My father's younger sister left Moscow in 1979. I'm not sure whether she was the first Jewish/Russian immigrant to discover Brighton Beach, but she definitely found it before Russian became its primary language. In 1991 she invited my family to the United States. By that time my aunt had divorced and re-married. Her new husband was a rabbi who led a congregation in Cheyenne, Wyoming. With apologies to Wyoming, thankfully we did not move to Cheyenne, but settled about 100 miles south—in Denver.
After folding towels at the health club, busing tables at the Village Inn, and bagging groceries, my first real job was at an investment firm in Golden, Colorado. I was a junior at the University of Colorado. I was hired because of my computer skills. I wrote a database application that they still use today. They didn't have anything else for me to do computer-wise, so I was promoted to head trader. (Okay, I was their only trader.) Trader was a glorified term for my actual position since all I really did was call or fax buy and sell orders. But the job gave me an opportunity to spend a lot of time in front of a Bloomberg terminal and allowed me to talk stocks with portfolio managers. It did not take me long to realize that I loved investing. I changed my major for the sixth and final time, and the rest was history . . . well, almost.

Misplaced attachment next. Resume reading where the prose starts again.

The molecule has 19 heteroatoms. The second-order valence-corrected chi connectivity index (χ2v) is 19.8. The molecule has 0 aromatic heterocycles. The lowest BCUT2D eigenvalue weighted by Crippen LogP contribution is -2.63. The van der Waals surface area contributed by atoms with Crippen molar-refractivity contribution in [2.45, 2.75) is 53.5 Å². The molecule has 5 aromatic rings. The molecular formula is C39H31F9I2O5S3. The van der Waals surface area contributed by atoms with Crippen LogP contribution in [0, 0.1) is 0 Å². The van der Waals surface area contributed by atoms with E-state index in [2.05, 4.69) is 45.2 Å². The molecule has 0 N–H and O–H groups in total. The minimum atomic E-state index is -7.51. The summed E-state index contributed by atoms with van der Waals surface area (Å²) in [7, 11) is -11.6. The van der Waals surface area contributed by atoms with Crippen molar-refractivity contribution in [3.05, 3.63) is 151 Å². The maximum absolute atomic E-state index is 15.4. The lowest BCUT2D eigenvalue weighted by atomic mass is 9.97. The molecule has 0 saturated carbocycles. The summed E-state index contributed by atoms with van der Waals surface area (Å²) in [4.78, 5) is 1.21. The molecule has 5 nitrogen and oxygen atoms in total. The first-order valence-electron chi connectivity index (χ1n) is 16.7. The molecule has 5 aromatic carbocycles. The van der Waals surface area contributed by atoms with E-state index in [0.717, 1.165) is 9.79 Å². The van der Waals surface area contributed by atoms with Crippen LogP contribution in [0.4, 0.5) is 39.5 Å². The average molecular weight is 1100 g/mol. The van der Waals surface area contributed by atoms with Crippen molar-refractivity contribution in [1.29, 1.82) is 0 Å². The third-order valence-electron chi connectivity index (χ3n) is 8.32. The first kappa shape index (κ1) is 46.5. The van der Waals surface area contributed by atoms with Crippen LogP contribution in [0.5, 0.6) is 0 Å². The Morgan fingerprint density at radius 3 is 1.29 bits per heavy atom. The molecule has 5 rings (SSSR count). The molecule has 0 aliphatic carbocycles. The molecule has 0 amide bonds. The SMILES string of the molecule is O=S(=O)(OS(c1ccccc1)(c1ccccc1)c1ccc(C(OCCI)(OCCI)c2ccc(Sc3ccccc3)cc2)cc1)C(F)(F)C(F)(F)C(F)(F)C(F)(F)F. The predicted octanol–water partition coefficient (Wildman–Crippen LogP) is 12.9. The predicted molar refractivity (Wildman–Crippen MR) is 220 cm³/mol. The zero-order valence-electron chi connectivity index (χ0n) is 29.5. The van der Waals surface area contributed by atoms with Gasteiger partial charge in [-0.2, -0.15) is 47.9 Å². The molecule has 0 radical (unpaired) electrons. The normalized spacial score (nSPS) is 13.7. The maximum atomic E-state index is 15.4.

I wanted to be an analyst and they did not need one, so I pulled out the Yellow Pages and sent my résumé to every single investment firm in Denver. ...
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